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Singapore Tightens Rules for Foreign Workers’ Families

Photographer: Sam Kang Li/Bloomberg

Visitors look at the central business district skyline from the SkyPark atop Marina Bay Sands in Singapore. Close

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Photographer: Sam Kang Li/Bloomberg

Visitors look at the central business district skyline from the SkyPark atop Marina Bay Sands in Singapore.

Singapore is imposing stricter rules for families of foreigners working in the city-state and tightening its immigration policies after public disquiet over the influx of workers from overseas.

From Sept. 1, foreign workers must earn at least S$4,000 ($3,150) a month compared with the current S$2,800 to sponsor their spouses and children for their stay in Singapore, according to a notice on the manpower ministry’s website. Some workers will also no longer be able to bring their parents and in-laws on long-term visit passes.

Singapore’s companies added 27,200 jobs, fewer than initially estimated, in the three months through March amid stricter labor regulations and weaker global demand. Public anger over immigration policies and the rising wealth gap contributed to the ruling party’s worst performance since independence in last year’s general election.

The planned changes are “part of the overall direction to moderate growth of Singapore’s non-resident population,” the ministry said in a statement on its website. “This will help ease the pressure on our social infrastructure. Nonetheless, Singapore remains a global talent capital.”

Foreign workers whose families are already in Singapore won’t be affected, according to the statement. Those who switch companies after Sept. 1 will be subject to the new rules because any change in employer is considered a new application.

Under Pressure

The government is under pressure to placate voters without disrupting the arrival of talent and labor that helped build the only advanced economy in Southeast Asia. Public discontent surged when the strain on the rail system caused its worst breakdown in December and high property prices boosted inflation.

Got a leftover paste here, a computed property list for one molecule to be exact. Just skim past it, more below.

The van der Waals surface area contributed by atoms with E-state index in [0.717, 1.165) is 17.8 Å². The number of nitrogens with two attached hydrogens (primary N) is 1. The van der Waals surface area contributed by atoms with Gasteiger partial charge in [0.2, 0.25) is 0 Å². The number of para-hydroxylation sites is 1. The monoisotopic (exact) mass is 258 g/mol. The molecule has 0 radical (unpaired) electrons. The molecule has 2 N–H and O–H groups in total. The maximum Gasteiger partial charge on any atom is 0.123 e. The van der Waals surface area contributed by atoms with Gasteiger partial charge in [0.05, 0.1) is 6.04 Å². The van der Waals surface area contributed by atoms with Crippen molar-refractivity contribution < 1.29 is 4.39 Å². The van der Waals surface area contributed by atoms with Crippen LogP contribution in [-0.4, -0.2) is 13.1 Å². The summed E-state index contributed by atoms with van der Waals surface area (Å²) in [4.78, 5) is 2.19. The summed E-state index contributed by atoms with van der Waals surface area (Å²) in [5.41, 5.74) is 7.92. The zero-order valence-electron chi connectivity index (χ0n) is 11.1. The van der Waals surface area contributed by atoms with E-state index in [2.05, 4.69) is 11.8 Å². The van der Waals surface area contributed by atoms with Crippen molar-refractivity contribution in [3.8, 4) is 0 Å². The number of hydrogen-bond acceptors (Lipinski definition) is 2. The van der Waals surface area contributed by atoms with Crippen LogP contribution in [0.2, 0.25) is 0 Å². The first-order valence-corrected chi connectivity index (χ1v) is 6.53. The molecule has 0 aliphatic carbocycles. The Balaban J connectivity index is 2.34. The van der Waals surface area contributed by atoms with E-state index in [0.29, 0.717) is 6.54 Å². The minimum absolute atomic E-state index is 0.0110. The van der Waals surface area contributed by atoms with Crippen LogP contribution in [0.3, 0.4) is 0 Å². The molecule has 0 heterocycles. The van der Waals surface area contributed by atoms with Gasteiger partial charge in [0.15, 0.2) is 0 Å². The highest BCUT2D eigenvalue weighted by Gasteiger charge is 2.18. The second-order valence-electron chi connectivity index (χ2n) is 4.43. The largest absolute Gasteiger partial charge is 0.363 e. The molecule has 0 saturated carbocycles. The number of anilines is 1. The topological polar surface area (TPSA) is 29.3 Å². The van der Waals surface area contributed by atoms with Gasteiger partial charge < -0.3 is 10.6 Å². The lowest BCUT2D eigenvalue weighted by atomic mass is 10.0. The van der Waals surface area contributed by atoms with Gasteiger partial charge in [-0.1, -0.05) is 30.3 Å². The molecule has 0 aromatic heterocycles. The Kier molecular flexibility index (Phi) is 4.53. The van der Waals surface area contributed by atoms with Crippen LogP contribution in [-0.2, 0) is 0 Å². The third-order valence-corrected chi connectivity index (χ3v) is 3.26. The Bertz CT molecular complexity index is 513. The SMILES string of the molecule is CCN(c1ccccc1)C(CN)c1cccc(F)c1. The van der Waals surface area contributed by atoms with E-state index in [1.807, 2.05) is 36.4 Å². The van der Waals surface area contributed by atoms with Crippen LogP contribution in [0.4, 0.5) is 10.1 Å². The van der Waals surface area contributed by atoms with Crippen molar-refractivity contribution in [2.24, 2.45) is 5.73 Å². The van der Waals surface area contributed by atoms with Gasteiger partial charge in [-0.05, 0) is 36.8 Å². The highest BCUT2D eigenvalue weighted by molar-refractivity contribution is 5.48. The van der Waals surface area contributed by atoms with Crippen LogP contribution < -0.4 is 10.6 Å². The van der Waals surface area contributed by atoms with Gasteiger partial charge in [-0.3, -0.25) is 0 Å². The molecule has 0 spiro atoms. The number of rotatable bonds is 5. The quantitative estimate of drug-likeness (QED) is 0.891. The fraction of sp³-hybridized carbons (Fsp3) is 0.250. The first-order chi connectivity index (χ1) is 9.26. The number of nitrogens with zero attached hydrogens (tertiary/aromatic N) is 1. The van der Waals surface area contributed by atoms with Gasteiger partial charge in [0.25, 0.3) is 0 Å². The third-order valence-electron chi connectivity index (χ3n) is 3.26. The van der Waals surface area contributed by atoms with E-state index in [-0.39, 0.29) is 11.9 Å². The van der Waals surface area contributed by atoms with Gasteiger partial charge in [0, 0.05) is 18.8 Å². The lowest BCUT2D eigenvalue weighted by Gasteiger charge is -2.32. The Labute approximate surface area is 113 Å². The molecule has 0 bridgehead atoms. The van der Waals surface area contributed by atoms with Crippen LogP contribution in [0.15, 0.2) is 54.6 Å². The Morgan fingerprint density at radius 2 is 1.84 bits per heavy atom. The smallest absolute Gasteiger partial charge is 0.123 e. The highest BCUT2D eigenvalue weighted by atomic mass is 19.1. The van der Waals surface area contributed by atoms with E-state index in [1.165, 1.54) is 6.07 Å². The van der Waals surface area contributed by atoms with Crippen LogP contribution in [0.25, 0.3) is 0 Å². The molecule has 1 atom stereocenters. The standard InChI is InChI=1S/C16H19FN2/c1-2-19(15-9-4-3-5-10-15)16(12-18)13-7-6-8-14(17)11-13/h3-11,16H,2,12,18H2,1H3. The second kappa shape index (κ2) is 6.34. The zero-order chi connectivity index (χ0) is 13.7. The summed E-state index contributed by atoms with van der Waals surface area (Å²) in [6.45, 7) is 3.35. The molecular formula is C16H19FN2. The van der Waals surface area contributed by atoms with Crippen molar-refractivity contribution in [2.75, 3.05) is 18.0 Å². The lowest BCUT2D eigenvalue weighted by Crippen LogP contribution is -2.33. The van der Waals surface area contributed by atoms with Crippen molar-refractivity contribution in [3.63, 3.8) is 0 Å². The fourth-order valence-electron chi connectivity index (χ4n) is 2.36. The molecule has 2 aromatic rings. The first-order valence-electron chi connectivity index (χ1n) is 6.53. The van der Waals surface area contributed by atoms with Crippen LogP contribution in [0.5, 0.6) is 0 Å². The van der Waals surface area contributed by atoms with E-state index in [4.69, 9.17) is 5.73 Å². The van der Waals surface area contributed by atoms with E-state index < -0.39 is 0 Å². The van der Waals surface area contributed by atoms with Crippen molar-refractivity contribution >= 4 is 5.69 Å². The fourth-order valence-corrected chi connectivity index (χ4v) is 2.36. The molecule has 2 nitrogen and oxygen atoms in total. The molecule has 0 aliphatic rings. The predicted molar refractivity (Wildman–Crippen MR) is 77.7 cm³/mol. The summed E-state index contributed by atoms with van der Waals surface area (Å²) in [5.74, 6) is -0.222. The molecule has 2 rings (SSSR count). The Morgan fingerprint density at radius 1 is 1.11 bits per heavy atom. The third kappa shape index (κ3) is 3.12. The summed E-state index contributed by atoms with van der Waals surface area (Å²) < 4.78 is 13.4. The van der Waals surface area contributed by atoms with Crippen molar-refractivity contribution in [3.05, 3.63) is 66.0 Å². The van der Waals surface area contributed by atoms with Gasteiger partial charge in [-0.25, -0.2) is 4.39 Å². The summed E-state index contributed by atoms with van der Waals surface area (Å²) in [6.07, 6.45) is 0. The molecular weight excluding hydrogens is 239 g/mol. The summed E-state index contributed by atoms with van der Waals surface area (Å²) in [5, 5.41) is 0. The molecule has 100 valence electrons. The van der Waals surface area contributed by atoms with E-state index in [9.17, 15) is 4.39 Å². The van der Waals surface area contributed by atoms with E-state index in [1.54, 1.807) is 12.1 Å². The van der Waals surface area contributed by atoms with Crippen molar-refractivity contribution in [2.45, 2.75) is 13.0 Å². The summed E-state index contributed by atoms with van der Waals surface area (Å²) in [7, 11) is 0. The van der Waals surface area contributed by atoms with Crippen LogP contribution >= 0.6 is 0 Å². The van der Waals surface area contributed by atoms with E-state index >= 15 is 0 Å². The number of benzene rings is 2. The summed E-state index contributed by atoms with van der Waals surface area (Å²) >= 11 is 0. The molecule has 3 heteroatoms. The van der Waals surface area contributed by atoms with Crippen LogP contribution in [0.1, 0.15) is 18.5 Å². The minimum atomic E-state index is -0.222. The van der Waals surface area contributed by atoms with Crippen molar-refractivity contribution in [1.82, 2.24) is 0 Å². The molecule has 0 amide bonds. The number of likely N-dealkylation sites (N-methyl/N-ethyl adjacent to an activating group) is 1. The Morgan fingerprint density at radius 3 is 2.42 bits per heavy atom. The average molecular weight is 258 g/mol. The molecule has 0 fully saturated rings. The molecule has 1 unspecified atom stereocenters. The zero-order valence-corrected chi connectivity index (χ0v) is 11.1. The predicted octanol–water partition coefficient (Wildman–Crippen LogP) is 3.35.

“The key criterion in assessing the level of dependent privileges for a work pass holder is based on his economic contribution and whether he can finance his dependents’ stay in Singapore,” the manpower ministry said in the statement.

The city yesterday also tabled changes in Parliament to its immigration act. Under the proposed amendments, permanent residents who flout the city’s laws or are involved in any activity which “threatens a breach of peace or is prejudicial to public order” will lose their permanent residency status or have their re-entry permit canceled.

Singapore also plans to criminalize marriages of convenience to obtain immigration privileges and the forgery of immigration documents, the Ministry of Home Affairs said in a statement posted on its website yesterday. The last major amendment to the immigration act was in 2004.

The proposed penalty for sham marriages includes a fine of as much as S$10,000 and a jail term of as long as 10 years. Forgery of documents may be punishable with a fine of as much as S$8,000 and a jail term of as long as five years, according to the statement.

The proposed amendments will allow the immigration authority to “stay ahead of the changing modus operandi of immigration offenders” and facilitate the legal entry of bona fide foreigners, the ministry said.

To contact the reporter on this story: Andrea Tan in Singapore at atan17@bloomberg.net

To contact the editor responsible for this story: Douglas Wong at dwong19@bloomberg.net

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